Catholic Diocese of Pittsburgh proposes to reshape parishes, close churches

Washington and Greene counties could lose 18 churches

May 19, 2017
Bishop David A. Zubik speaks Friday at St. Paul Seminary in Pittsburgh about reorganizing the Roman Catholic Diocese of Pittsburgh. - Scott Beveridge/Observer-Reporter Order a Print

PITTSBURGH – The Roman Catholic Diocese of Pittsburgh is proposing sweeping reductions in the number of parishes, churches and priests over several years in a six-county region that includes Washington and Greene counties.

Bishop David A. Zubik, while meeting with members of the media Friday, said the diocese’s 188 parishes have been divided into 49 groups that have been assigned to make recommendations for the cutbacks as the church faces a critical shortage of priests and a large reduction in the number of people who attend Mass.

“Our priests are stretched too thinly,” Zubik said during the breakfast meeting at St. Paul Seminary in Pittsburgh’s East Carnegie neighborhood.

“We need to redesign and mobilize our parishes,” he said.

The proposal indicates the diocese may close 18 of the 34 Roman Catholic churches in Washington and Greene counties and reduce the number of priests in those areas from 23 to 11 by 2025.

The On Mission Commission, which is a group of more than 80 priests, parishioners and diocesan staff members, will makes its recommendations on the changes to Zubik by the end of the year. He said he will make his final decision on the plan next spring.

“It’s going to be a tough struggle for some folks,” he said.

The protests will come from those who want to keep their churches open and will threaten to leave the faith if they close, Zubik said.

“We have to do something to convince them that a church is not a building,” he said.

The Roman Catholic population in the diocese declined from 753,147 in 2000 to 632,138 two years ago. A little more than 149,000 people attended Mass in 2015, a drop of nearly 100,000 from the turn of the century.

Zubik said most of the current priests will be in retirement in 10 years. Projections show the number of priests in the diocese will drop from 209 this month to 112 in 2025.

The Immaculate Conception and St. Hilary parishes in Washington have been grouped with St. Ann in Bulger, St. Michael in Avella and Our Lady of Lourdes in Burgettstown. Together the parishes have six churches, a number that likely will be reduced to three when the cuts are made.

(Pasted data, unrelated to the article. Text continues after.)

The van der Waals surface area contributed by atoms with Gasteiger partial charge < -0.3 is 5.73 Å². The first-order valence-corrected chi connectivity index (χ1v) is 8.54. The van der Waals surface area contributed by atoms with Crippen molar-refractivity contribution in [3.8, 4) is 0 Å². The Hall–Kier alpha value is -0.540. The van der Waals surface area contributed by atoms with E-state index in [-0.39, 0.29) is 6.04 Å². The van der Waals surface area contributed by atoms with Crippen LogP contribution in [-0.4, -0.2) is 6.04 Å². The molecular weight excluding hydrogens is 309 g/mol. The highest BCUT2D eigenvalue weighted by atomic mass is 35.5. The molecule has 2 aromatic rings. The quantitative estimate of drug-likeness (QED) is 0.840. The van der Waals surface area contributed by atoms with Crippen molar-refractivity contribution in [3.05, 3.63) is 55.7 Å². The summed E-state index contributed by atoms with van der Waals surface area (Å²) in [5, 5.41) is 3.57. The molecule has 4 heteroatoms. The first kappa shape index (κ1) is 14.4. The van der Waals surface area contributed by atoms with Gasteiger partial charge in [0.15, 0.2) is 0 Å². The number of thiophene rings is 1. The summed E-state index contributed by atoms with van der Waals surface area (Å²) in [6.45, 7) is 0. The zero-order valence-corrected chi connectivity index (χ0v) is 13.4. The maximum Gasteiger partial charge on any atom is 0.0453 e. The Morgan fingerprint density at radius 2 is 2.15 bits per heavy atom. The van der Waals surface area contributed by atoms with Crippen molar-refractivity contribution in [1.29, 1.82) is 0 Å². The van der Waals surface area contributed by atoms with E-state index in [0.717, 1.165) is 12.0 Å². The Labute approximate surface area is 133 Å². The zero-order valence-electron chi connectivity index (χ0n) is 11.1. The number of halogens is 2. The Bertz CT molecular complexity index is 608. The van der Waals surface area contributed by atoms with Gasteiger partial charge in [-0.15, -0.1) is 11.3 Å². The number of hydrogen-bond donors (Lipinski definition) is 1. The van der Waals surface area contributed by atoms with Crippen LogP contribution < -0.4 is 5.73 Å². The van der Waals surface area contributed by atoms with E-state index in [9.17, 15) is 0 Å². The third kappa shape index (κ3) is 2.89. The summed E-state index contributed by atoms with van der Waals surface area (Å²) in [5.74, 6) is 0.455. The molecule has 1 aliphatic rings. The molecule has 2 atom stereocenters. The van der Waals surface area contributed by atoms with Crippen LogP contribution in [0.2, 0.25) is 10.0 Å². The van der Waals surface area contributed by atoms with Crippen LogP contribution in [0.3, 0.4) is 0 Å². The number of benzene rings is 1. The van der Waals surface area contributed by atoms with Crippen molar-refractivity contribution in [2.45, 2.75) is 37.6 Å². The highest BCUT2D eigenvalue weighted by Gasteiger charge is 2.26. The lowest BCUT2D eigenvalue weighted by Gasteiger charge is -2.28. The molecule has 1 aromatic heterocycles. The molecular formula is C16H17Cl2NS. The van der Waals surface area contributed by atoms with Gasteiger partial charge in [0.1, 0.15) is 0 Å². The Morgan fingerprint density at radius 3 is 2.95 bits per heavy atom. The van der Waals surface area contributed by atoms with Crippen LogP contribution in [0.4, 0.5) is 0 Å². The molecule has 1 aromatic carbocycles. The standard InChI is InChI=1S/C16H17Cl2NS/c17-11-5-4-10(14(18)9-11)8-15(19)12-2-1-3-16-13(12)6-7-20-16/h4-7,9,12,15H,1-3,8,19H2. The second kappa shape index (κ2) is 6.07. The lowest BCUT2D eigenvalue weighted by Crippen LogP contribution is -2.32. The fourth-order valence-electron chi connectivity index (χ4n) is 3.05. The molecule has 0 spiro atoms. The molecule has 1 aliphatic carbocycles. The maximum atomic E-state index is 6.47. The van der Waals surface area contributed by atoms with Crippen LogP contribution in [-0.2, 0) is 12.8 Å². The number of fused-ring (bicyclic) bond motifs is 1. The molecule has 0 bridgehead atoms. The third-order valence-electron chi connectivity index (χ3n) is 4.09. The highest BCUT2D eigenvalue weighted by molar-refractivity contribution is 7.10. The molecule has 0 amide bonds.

Diocesan records indicate one church likely will be closed in the Mon Valley parishes of St. Damien of Molokai in Monongahela, Mary Mother of the Church in Charleroi and Our Lady of the Valley in Donora.

St. Ann Parish in Waynesburg has been grouped with St. Hugh in Carmichaels, St. Ignatius of Antioch in Bobtown, Our Lady of Consolation in Nemacolin and St. Katharine Drexel, which has churches in California, Fredericktown, Roscoe, Marianna and Bentleyville.

The two churches in the parish grouping of Our Lady of the Miraculous Medal in Meadow Lands and St. Patrick in Canonsburg are not slated to close. However, those churches are expected to lose one of three priests.

The group that includes St. Mary in Cecil Township, Holy Rosary in Muse and Holy Child and St. Barbara in Bridgeville likely will be reduced from four churches to two.

Meanwhile, the group including St. Alphonsus in McDonald, St. Columbkille in Imperial, Holy Trinity in Robinson Township and St. Patrick in North Fayette Township probably will be see two church closings.

The diocese also will need to reorganize its staff to reflect the modern needs of the church and attract millennials to the pews, Zubik said.

“We currently pay for redundant staff positions, rather than hiring new specialists we need for ministry today,” he said.

For example, by combining five parishes into one, the new parish might no longer need five directors of religious education and five music directors. Zubik said the number of music directors could be reduced to two, with one of them specializing in music that appeals to younger people. Meanwhile, empty offices might be used for food banks and to collect clothing for the poor.

The changes will be implemented in three phases, with the larger and more complex parish shifts occurring closer to 2025.

Scott Beveridge is a North Charleroi native who has lived most of his life in nearby Rostraver Township. He is a general assignments reporter focusing on investigative journalism and writing stories about the mid-Mon Valley. He has a bachelor's degree from Indiana University of Pennsylvania and a master's from Duquesne University. Scott spent three weeks in Vietnam in 2004 as a foreign correspondent under an International Center for Journalists fellowship.

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